Monday, July 24, 2017

Barnacles

In Zen, you'll often hear things like Suzuki-Roshi’s statement, “You're perfect as you are...and you need a little work.” 

ZM Seung Sahn quotes from “Song of Dharma Nature”: 
“The nature of the Dharmas is perfect. It does not have two different aspects.
“All the various Dharmas are unmoving and fundamentally still.
“They are without name and form, cut off from all things.
“This is understood by enlightened wisdom, and not by any other sphere.”

Some point to war, genocide, the Holocaust, child abuse, and all the other events typically perceived as evil as Not Perfect. It would be tough to think of any of those measuring up to “Perfect.” That's also the kind of thinking some use to “prove,” or at least question the existence of God, who is also thought of as perfect.

So it seems the first problem we encounter is using the common definition of “perfect.” Usually that's used to define a state that isn't imperfect, and that is just dualism and dissatisfaction--Dukkha in a nutshell. This neither perfect nor not-imperfect state is impermanent, so that's not what the Zen Masters refer to. Aiming for perfection is a decidedly non-Buddhist activity, as the Three Doors of Liberation are Emptiness, Signlessness, and Aimlessness. We can think of “aimlessness” as not expecting a payoff--we don't meditate to become buddha any more than we’d polish a brick so it becomes a mirror. 

There could be a misunderstanding of the Three Doors that leads to complacency, even annihilationism. You could mistake the Heart Sutra’s message that “form is emptiness” or the Diamond Sutras all dharmas are no-dharmas, leaving out the second half of those two statements, leading to the annihilationist view that since everything is empty, nothing matters, so Par-tay! I'm pretty sure that if you read the Sutras, dialogs with the Great Patriarchs, and/or have a teacher of your own, that none of them will infer that these are the correct interpretation. You could say that “If you ain't doing what a Buddha does, you ain't  being what a Buddha is.”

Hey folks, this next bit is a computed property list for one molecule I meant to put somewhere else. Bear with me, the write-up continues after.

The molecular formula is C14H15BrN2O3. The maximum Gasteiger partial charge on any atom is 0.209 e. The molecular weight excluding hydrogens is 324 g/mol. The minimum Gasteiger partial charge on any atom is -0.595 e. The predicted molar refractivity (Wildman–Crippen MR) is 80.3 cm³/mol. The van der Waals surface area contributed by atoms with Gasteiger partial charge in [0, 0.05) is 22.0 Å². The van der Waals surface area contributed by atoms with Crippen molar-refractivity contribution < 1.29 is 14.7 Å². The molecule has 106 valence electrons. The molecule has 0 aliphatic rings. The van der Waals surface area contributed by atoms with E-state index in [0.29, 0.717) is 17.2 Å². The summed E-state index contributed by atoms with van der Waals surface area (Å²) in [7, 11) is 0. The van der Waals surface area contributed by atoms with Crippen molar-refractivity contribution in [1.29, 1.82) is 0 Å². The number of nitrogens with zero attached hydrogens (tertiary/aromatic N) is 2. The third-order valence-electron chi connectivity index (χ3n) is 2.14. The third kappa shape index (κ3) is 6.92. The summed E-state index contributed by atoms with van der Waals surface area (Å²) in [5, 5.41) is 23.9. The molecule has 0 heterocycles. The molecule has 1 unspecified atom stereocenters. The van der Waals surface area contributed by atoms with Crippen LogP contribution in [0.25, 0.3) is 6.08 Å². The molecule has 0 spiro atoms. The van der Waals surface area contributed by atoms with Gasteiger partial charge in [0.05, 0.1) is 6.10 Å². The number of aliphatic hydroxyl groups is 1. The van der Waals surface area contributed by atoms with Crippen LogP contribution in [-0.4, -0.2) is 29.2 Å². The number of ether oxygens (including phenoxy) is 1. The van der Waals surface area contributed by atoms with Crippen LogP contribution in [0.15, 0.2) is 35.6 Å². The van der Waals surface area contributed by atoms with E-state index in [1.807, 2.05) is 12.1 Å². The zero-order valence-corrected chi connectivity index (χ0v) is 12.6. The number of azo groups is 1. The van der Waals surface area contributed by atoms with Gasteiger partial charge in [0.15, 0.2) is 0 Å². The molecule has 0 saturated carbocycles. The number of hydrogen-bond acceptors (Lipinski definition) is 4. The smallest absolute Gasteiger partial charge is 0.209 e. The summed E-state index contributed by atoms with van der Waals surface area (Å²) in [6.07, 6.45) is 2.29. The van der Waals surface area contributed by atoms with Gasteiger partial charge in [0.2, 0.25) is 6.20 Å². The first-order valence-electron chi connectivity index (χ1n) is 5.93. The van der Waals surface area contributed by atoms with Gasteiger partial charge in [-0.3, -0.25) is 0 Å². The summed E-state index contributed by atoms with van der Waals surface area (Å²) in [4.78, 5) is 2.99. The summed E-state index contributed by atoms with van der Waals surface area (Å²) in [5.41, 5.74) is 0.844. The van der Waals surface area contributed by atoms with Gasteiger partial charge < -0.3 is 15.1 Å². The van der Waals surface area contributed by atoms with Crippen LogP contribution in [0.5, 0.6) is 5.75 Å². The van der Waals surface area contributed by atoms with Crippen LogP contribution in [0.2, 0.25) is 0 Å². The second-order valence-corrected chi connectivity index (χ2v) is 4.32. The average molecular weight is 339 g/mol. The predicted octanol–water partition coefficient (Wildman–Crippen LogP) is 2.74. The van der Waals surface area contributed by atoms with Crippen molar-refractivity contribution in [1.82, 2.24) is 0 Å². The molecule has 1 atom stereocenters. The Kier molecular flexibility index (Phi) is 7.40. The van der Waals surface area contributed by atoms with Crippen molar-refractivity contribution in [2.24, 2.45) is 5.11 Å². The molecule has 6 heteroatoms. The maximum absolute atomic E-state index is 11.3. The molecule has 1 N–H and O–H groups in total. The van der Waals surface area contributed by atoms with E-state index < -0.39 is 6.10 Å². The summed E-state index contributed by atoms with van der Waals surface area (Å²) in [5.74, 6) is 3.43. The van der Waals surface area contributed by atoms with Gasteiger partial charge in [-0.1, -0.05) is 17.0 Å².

But when we’re not feeling particularly Buddha-esque, when we don’t think our actions are what the World-honored one would have done in the situation we’re in now, when things are anything but perfect, there is still something Buddha-like that can be done. Our practice may include meditation as the Buddha did, in which we examine who or what it is that is feeling like not-the-Buddha. We may take refuge in our sangha, whatever that may be, and ask for some guidance, and if not guidance, at least a hint. We may take refuge in the Dharma, maybe by reading a Sutra, but maybe by going a step further and examining what the Dharma is, without so many dead words. “What is this that is asking the question?” “Help!” “Hmmm, the Buddha really read Ananda the riot act in the Shurangama Sutra. Ananda is asking the same questions and being confused just like I am. Maybe there’s something in there applicable to me.” And quite possibly, we realize that our mental image of “What would Buddha Do?” is a pointless exercise in just more thought, and more thought that we take as based in reality, when in fact, that’s not really the case. It’s just projecting our “selves” into a story that is no more real than sky-flowers.

Ultimately, we examine the self to forget the self, as Dogen put it. We examine and examine some more, just what is the Dharma in our life right here&now. What is the Dharma? What IS the Dharma, I need to solve this riddle now, as if there were no other time to find the answer. In a more honest and less cliched way, what WOULD a buddha do? But, most important, what is buddha. I can refer to what the Great Ancestors said, but they said them 1,000 years ago, and they said them to a monk in a Chinese temple, and frankly, I’m not a thousand-year-old Chinese monk, and that’s not who is thinking what I’m thinking.